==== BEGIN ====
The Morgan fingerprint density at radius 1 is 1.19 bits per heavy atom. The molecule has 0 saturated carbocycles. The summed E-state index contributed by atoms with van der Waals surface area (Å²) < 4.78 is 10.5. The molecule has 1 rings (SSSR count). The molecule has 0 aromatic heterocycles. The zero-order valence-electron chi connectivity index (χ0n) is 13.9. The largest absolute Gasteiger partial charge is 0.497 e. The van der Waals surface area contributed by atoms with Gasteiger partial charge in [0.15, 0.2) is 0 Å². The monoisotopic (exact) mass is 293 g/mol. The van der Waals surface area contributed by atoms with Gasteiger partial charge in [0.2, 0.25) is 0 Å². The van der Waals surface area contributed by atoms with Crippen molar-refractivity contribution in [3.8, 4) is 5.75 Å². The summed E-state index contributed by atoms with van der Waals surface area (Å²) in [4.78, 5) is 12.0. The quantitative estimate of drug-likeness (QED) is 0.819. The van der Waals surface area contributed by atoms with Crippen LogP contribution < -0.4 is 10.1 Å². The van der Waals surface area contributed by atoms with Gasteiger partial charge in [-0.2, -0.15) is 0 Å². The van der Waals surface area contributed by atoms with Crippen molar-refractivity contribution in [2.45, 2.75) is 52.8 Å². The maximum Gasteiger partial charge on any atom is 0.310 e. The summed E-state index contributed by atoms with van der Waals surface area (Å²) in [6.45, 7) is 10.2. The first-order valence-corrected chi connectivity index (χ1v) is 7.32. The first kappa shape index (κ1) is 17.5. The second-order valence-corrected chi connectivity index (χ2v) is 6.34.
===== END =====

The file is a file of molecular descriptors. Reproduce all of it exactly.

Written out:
The Morgan fingerprint density at radius 1 is 1.19 bits per heavy atom. The molecule has 0 saturated carbocycles. The summed E-state index contributed by atoms with van der Waals surface area (Å²) < 4.78 is 10.5. The molecule has 1 rings (SSSR count). The molecule has 0 aromatic heterocycles. The zero-order valence-electron chi connectivity index (χ0n) is 13.9. The largest absolute Gasteiger partial charge is 0.497 e. The van der Waals surface area contributed by atoms with Gasteiger partial charge in [0.15, 0.2) is 0 Å². The monoisotopic (exact) mass is 293 g/mol. The van der Waals surface area contributed by atoms with Gasteiger partial charge in [0.2, 0.25) is 0 Å². The van der Waals surface area contributed by atoms with Crippen molar-refractivity contribution in [3.8, 4) is 5.75 Å². The summed E-state index contributed by atoms with van der Waals surface area (Å²) in [4.78, 5) is 12.0. The quantitative estimate of drug-likeness (QED) is 0.819. The van der Waals surface area contributed by atoms with Crippen LogP contribution < -0.4 is 10.1 Å². The van der Waals surface area contributed by atoms with Gasteiger partial charge in [-0.2, -0.15) is 0 Å². The van der Waals surface area contributed by atoms with Crippen molar-refractivity contribution in [2.45, 2.75) is 52.8 Å². The maximum Gasteiger partial charge on any atom is 0.310 e. The summed E-state index contributed by atoms with van der Waals surface area (Å²) in [6.45, 7) is 10.2. The first-order valence-corrected chi connectivity index (χ1v) is 7.32. The first kappa shape index (κ1) is 17.5. The second-order valence-corrected chi connectivity index (χ2v) is 6.34.